The Union for Reform Judaism is holding its Biennial in Boston this week. I know nothing about their governance procedures, but hope they pass — by acclamation — a resolution supporting President Donald Trump’s move recognizing “Jerusalem as the capital of Israel.”

The resolution should affirm:

  • that Jerusalem, the Jewish people’s eternal capital, is Israel’s legitimate capital, because like every other sovereign state, it gets to choose its own capital city — and have that choice respected.
  • that the URJ, in the tradition of Reform Zionism and of presidential candidates going back to George McGovern in 1972 who have endorsed the idea, thanks President Trump for recognizing Jerusalem as the capital and encourages the immediate relocation of the American embassy to Jerusalem.
  • that recognizing Jerusalem as Israel’s capital, should not be seen as questioning the two-state solution. In fact, recognizing Jerusalem as the Israeli people’s choice affirms the Reform Movement’s — and Liberal Zionism’s commitment to a two-state situation in which both the Jewish people and the Palestinian people have opportunities for national self-expression — with international validation.
  • that, having long condemned terrorism as cowardly and counter-productive, the movement demands that terrorists should never be able to exercise a violence veto to block peaceful moves.

Such a resolution, even if accompanied by jokes about broken cuckoo clocks being accurate twice a day, would be good for our knees as Americans — and our hearts as Jews. Our knees — because constantly having a knee-jerk reaction of “no” to everything Trump does — even if we like what he did, undermines democracy. Those who mocked Republicans as the Party of No during Barack Obama’s presidency, should take any opportunity Trump offers to demonstrate that they oppose Trump on principle, not out of partisan pique. And our hearts because Jews, too, need some healing, and our love for Jerusalem has long united us.

Such a resolution would echo the many Democratic and Republican Platforms since 1972, which “recognized” Jerusalem as Israel’s capital and endorsed the Embassy move. And it would follow the overwhelming Congressional majority, which in 1995 voted to move the embassy to Jerusalem.

Moreover, such a resolution would be in the spirit of great Reform Zionists like the late Rabbi Eugene Borowitz, who, while insisting that Israel should never become a “sacred cow” immune from criticism, recalled that in 1967, “when Old Jerusalem was captured and was somehow, to use that marvelous word, ‘ours,’ it hit us with an impact which we couldn’t imagine, and suddenly we realized the depths of roots we had in a very specific place.” It would be in the spirit of Rabbi Richard Hirsch who explains that “to the Jew, Jerusalem is an ideal, a glorious spiritual adventure, an eternal messianic dream of a perfect society for all humankind.” Hirsch also recalls that when the Reform Movement opened its magnificent campus overlooking the Old City, the movement was “marrying Jewish history.” And it would be in the spirit of Rabbi David Ellenson who calls Jerusalem, “a city very close to our hearts … in a country we regard as dearly as our own.”

And finally, this powerful spontaneous move — responding to history by affirming Jewish unity — would recall the URJ Biennial’s shift in 1968, to Jerusalem instead of Amsterdam after the Six Day War. And it would recall the 1975 Biennial, when 3,000 Reform delegates said the Kaddish, mourning the “moral collapse of the United Nations” after it passed the infamous Zionism is Racism resolution just days earlier.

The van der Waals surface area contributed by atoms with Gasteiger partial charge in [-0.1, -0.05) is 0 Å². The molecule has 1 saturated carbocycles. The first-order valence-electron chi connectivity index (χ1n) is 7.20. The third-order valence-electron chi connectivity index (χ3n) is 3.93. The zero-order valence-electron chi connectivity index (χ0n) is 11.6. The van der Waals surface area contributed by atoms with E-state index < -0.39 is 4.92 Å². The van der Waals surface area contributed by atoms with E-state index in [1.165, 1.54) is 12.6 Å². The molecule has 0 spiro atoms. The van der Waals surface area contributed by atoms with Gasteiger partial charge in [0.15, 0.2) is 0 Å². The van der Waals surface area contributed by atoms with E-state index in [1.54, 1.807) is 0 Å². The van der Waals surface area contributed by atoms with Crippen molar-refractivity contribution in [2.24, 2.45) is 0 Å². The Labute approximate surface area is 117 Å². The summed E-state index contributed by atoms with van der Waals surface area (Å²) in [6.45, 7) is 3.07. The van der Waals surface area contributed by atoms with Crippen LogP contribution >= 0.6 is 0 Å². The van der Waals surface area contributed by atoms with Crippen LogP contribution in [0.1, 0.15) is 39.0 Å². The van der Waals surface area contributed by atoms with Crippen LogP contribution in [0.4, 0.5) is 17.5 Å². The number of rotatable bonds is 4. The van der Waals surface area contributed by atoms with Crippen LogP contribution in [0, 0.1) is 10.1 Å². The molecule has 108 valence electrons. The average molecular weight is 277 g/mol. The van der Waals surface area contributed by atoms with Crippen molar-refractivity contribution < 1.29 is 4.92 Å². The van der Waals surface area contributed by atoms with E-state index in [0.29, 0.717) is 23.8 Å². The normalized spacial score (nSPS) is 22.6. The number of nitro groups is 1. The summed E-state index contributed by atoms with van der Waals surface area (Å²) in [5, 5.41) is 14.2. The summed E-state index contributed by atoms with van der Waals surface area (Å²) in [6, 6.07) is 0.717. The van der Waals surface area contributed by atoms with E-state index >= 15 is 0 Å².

In fact, wouldn’t it be amazing if this resolution was passed — and the delegates sang “Jerusalem of Gold” and “Hatikvah.”

At the risk of being self-indulgent, I end this plea on a personal note. This proposal is not a ploy. It is a sincere call from a fellow Zionist, who has been hosted in Reform Temples wherein the rabbis and the congregants bleed blue-and-white as much as I do, inviting Reform leaders to affirm their Zionist principles. This is a constructive call from a fellow learner-activist, whose study of Reform Zionism for my upcoming book, The Zionist Ideas: Visions for a Jewish Homeland Then, Now, Tomorrow, not only includes important voices like Rabbis Hirsch, Borowitz, and Ellenson, but makes the clear ideological statement of placing them in the section on Religious Zionism — in the uniting spirit of those eminent leaders and of Orthodox rabbis like Abraham Yitzhak Kook and Yitz Greenberg.

This is — to be honest — a strategic request from a fellow Kotel-Compromise supporter and Trump critic who sees the political benefits in having the Reform Movement throw a delightful screwball that goes left and right, while affirming its Zionism. And this is a patriotic call from a fellow American and fellow Jew, who craves affirmations of unity freeing us from the divisive partisanship that has come to infect even the most basic conversation, such as one about the right of any sovereign nation to choose its own capital — and the one about the Jewish people’s ties to their capital, Jerusalem, which goes back 3,000 years.

Gil Troy is the author of The Age of Clinton: America in the 1990s. His forthcoming book, The Zionist Ideas, which updates Arthur Hertzberg’s classic work, will be published by The Jewish Publication Society in Spring 2018. He is a Distinguished Scholar of North American History at McGill University. Follow on Twitter @GilTroy